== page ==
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Tipsheet

Mitt Romney Is Weak Sauce, But He's Right About a Certain Aspect of Trump's Presidency

AP Photo/J. Scott Applewhite

Of course, weak sauce Mitt Romney isn’t happy about this aspect of the Trump presidency. His era is done. His time as party leader was short and marked by total defeat. The man just doesn’t have what it takes to win the fights that need to be won right now. He’s too nice. And he’s been a major pain in the ass ever since he became a U.S. Senator. Yes, he voted to confirm Amy Coney Barrett, but he has a long road regarding redemption. He voted with Democrats on a politically motivated impeachment article against Trump. Sorry, you deserve to be cast out from the GOP forever for such a betrayal. At the same time, Romney was spot-on regarding Trumpism in the GOP. It’s here to stay, and it’s not going away (via Daily Caller):

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Republican Utah Sen. Mitt Romney lamented President Donald Trump’s likely continued “substantial influence” on the Republican Party once he leaves office during a Tuesday afternoon appearance on “CNN Newsroom.”

[…]

CNN anchor Dana Bash brought up Trump’s “very firm grip on the Republican Party” along with the fact that retiring Michigan Rep. Paul Mitchell left the GOP because of Trump before asking Romney if he is concerned the party won’t “be able to overcome Trumpism in the near future.”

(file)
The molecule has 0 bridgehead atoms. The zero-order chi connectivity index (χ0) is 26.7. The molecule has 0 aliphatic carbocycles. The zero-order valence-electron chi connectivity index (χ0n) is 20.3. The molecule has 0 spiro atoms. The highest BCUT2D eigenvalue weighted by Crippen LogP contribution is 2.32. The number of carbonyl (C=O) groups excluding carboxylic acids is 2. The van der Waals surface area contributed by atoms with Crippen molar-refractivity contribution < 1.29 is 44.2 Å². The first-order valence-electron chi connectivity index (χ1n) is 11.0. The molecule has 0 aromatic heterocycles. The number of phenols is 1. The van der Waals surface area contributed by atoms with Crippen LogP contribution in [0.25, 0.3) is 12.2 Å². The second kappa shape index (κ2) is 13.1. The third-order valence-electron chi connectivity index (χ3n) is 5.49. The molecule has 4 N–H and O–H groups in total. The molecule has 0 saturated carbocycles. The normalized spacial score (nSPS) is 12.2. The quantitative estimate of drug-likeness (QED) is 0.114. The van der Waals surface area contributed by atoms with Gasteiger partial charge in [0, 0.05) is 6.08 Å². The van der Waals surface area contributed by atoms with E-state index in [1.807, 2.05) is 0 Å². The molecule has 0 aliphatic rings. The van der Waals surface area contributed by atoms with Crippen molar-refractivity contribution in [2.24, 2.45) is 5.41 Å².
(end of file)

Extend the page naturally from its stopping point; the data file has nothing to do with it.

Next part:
“Well, I think President Trump will continue to have substantial influence on the party,” Romney responded. “And I think if you look at the people who are rumored to be thinking of running in 2024, besides the president, those are people who are trying to appeal to kind of a populist approach, so I don’t think Trumpism is going away.”

It’s not. The GOP’s populist approach led to Trump earning the most votes for an incumbent president ever. It led to nearly 30 percent of the LGBT community voting for him. It led double-digit support among black voters and increased support among Hispanic and Asian voters from four years ago. I saw someone say that it’s a rural rainbow coalition. It’s something that Mitt Romney could never have built—ever. And marginal losses in the white working-class sectors in the Rust Belt cost Trump a second term, but he’ll be back in four years. You can already feel it coming together. 

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